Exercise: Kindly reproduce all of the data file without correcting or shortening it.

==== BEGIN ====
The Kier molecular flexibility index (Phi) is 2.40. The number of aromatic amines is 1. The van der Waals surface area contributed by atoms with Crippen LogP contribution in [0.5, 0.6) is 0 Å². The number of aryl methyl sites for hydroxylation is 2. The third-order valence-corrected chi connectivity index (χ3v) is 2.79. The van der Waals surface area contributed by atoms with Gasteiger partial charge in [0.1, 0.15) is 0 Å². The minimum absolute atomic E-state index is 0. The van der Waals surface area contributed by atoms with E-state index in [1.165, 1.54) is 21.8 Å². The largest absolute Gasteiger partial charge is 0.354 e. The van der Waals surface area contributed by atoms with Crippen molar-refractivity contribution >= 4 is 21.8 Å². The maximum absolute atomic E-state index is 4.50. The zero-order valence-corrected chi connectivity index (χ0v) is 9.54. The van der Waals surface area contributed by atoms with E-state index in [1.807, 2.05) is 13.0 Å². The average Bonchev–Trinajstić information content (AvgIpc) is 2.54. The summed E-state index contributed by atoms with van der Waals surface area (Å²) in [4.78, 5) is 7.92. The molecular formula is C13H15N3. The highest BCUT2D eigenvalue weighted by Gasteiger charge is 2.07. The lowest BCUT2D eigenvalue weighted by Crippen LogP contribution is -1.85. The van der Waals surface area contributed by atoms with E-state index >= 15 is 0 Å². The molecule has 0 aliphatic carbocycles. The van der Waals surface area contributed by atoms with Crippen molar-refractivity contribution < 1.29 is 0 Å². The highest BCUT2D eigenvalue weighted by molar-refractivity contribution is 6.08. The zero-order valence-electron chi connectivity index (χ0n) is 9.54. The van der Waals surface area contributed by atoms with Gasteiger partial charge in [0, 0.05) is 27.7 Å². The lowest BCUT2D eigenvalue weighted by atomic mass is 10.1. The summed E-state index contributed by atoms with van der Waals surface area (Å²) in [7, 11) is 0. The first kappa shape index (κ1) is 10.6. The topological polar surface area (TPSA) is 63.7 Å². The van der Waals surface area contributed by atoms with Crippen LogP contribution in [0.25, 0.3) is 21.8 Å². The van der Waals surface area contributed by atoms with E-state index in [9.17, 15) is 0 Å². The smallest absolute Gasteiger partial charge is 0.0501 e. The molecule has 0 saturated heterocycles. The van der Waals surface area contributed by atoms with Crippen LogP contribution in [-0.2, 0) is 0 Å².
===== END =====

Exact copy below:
The Kier molecular flexibility index (Phi) is 2.40. The number of aromatic amines is 1. The van der Waals surface area contributed by atoms with Crippen LogP contribution in [0.5, 0.6) is 0 Å². The number of aryl methyl sites for hydroxylation is 2. The third-order valence-corrected chi connectivity index (χ3v) is 2.79. The van der Waals surface area contributed by atoms with Gasteiger partial charge in [0.1, 0.15) is 0 Å². The minimum absolute atomic E-state index is 0. The van der Waals surface area contributed by atoms with E-state index in [1.165, 1.54) is 21.8 Å². The largest absolute Gasteiger partial charge is 0.354 e. The van der Waals surface area contributed by atoms with Crippen molar-refractivity contribution >= 4 is 21.8 Å². The maximum absolute atomic E-state index is 4.50. The zero-order valence-corrected chi connectivity index (χ0v) is 9.54. The van der Waals surface area contributed by atoms with E-state index in [1.807, 2.05) is 13.0 Å². The average Bonchev–Trinajstić information content (AvgIpc) is 2.54. The summed E-state index contributed by atoms with van der Waals surface area (Å²) in [4.78, 5) is 7.92. The molecular formula is C13H15N3. The highest BCUT2D eigenvalue weighted by Gasteiger charge is 2.07. The lowest BCUT2D eigenvalue weighted by Crippen LogP contribution is -1.85. The van der Waals surface area contributed by atoms with E-state index >= 15 is 0 Å². The molecule has 0 aliphatic carbocycles. The van der Waals surface area contributed by atoms with Crippen molar-refractivity contribution < 1.29 is 0 Å². The highest BCUT2D eigenvalue weighted by molar-refractivity contribution is 6.08. The zero-order valence-electron chi connectivity index (χ0n) is 9.54. The van der Waals surface area contributed by atoms with Gasteiger partial charge in [0, 0.05) is 27.7 Å². The lowest BCUT2D eigenvalue weighted by atomic mass is 10.1. The summed E-state index contributed by atoms with van der Waals surface area (Å²) in [7, 11) is 0. The first kappa shape index (κ1) is 10.6. The topological polar surface area (TPSA) is 63.7 Å². The van der Waals surface area contributed by atoms with Crippen LogP contribution in [0.25, 0.3) is 21.8 Å². The van der Waals surface area contributed by atoms with E-state index in [9.17, 15) is 0 Å². The smallest absolute Gasteiger partial charge is 0.0501 e. The molecule has 0 saturated heterocycles. The van der Waals surface area contributed by atoms with Crippen LogP contribution in [-0.2, 0) is 0 Å².